Stormwater – Winter

 

Seasonal Tips for Protecting Our Waterways in Winter

By Emma Danz, Perkiomen Watershed Conservancy

Winter is certainly here, and with it comes road salts, piles of snow and uninvited house guests (the furry kind).  These seasonal sights may impact water quality, and our goal is to keep winter wonderful by preventing pollution from reaching our waterways.  Just like rain, snow-melt can carry pollutants into storm drains and streams.  Think of all the black snow that accumulates along roadways; once it melts, that dirty water, full of petroleum products and other contaminants, finds its way to a stream, where it can harm wildlife and pollute our drinking water resources.

By making smart decisions while battling the cold, ice and snow this season, we can prevent additional stormwater pollution.  For example, salt used to prevent ice on driveways, roads and sidewalks can easily wash into freshwater streams and destroy aquatic ecosystems.  And we all know that pests like rodents and insects love to hide out in our homes for warmth over the winter, but using pesticides or insecticides can harm the watershed.  If used outdoors or disposed of improperly, these chemicals can be washed into our streams by stormwater.  In our waterways, these chemicals have the same effects on aquatic organisms that they do on the pests in our homes.  These pesticides and excess salts also reduce the quality of the water we use for drinking and recreation.

Why not do your part this winter season to protect our streams from unnecessary stormwater pollution?  Following these tips can help keep our water clean and protect the environment:

             Dispose of shoveled snow in vegetated areas; never dump it into streets or streams.  The more water can be absorbed by plants or sink into the ground, the less water will run off, carrying pollutants into streams.  A rain garden or other planted area is the perfect place for shoveled snow.

             Use safe and effective alternatives to salt for ice, and follow the application rate on the label.  Safety is of utmost importance, but salt is damaging to plants, animals, concrete and water quality.  Instead of focusing on melting the snow on your driveway or sidewalks, use sand to help gain traction.  Or, use a salt-free de-icer like SafePaw.  Remember, the sooner you shovel, the better, as less ice will form and less de-icer can be used.  For more information, click here or type in http://goo.gl/B3MkAy.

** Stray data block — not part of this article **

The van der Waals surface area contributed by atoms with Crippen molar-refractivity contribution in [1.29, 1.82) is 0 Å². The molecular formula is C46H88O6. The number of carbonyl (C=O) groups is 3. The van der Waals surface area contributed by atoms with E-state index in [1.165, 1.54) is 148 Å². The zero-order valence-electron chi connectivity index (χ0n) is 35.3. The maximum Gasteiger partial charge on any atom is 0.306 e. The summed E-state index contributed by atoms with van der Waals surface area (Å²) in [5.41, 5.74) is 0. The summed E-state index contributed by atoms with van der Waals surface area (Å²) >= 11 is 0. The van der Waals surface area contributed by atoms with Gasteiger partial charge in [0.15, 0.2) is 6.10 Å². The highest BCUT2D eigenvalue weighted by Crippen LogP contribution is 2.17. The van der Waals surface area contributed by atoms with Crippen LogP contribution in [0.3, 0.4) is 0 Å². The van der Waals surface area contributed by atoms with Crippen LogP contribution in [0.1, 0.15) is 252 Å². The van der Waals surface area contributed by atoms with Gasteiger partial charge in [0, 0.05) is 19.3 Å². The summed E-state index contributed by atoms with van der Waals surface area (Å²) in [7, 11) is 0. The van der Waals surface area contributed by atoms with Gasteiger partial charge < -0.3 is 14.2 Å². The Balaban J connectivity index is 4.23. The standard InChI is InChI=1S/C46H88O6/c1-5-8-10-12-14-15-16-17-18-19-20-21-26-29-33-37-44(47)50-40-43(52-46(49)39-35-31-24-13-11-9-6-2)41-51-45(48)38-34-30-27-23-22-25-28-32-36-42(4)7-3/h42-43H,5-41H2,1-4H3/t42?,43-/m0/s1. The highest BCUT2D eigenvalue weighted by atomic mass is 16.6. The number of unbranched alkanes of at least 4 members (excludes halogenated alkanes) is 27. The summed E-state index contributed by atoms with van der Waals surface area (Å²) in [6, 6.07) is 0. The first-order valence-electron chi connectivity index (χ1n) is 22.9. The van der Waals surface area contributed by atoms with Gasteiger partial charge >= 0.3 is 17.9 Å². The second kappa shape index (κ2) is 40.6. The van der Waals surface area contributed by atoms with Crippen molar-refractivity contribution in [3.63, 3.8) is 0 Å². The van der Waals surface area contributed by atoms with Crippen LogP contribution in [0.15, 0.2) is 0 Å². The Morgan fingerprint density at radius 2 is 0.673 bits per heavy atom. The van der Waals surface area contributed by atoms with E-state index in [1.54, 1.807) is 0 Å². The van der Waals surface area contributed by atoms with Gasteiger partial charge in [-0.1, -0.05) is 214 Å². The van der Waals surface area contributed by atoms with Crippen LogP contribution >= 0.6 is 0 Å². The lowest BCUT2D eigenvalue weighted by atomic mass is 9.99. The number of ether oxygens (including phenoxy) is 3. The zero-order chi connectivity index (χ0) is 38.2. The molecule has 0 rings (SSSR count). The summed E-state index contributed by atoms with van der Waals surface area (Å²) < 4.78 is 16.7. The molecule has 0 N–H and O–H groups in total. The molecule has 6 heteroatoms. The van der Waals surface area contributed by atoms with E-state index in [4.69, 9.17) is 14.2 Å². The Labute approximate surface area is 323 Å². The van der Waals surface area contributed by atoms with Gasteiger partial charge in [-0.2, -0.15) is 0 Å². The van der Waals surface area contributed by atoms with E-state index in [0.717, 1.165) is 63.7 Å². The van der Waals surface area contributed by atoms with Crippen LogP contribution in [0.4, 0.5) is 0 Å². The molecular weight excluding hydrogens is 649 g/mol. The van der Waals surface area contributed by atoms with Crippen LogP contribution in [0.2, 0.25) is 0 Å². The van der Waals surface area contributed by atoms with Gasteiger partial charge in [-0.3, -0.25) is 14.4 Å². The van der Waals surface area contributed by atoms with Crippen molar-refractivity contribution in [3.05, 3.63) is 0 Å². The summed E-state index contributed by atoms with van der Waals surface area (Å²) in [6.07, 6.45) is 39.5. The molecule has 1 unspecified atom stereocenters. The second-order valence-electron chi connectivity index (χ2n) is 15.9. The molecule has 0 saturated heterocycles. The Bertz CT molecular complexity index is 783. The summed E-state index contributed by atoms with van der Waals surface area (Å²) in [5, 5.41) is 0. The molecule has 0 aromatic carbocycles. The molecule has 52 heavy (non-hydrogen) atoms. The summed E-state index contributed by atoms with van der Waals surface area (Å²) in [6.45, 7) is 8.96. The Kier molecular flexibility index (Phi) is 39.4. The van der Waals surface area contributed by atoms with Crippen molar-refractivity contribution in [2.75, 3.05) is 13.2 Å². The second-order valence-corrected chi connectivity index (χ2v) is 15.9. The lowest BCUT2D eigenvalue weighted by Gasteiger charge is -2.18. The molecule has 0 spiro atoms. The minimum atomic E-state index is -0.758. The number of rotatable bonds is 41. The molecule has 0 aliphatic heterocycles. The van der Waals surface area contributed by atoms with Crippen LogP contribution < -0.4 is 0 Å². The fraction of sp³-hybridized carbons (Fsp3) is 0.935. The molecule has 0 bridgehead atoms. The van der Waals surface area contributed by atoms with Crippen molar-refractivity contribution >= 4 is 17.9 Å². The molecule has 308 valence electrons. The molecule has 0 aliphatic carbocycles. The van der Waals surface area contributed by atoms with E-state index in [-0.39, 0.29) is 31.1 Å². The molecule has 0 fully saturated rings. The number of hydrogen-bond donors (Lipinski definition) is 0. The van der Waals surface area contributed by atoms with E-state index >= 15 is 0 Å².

Use natural and non-toxic alternatives to chemical pesticides, and reduce indoor and outdoor chemical use.  Boric acid is a low-toxicity mineral that is highly effective over time, and bait boxes are another great alternative.  There are also many herbal pest deterrents; for example, mint detracts mice.  For more information, visit the Natural Resources Defense Council at http://goo.gl/dvmB94.

             Salt piles should always be stored under a roof.  Report uncovered salt piles to the Department of Environmental Protection at 484-250-5900.

            Have a safe and happy winter, and thank you for keeping the health of the watershed in mind.  Your efforts can make a difference!  If you have any questions or concerns about stormwater management this winter, the Perkiomen Watershed Conservancy is available as a resource.  Visit our website at PerkiomenWatershed.org.

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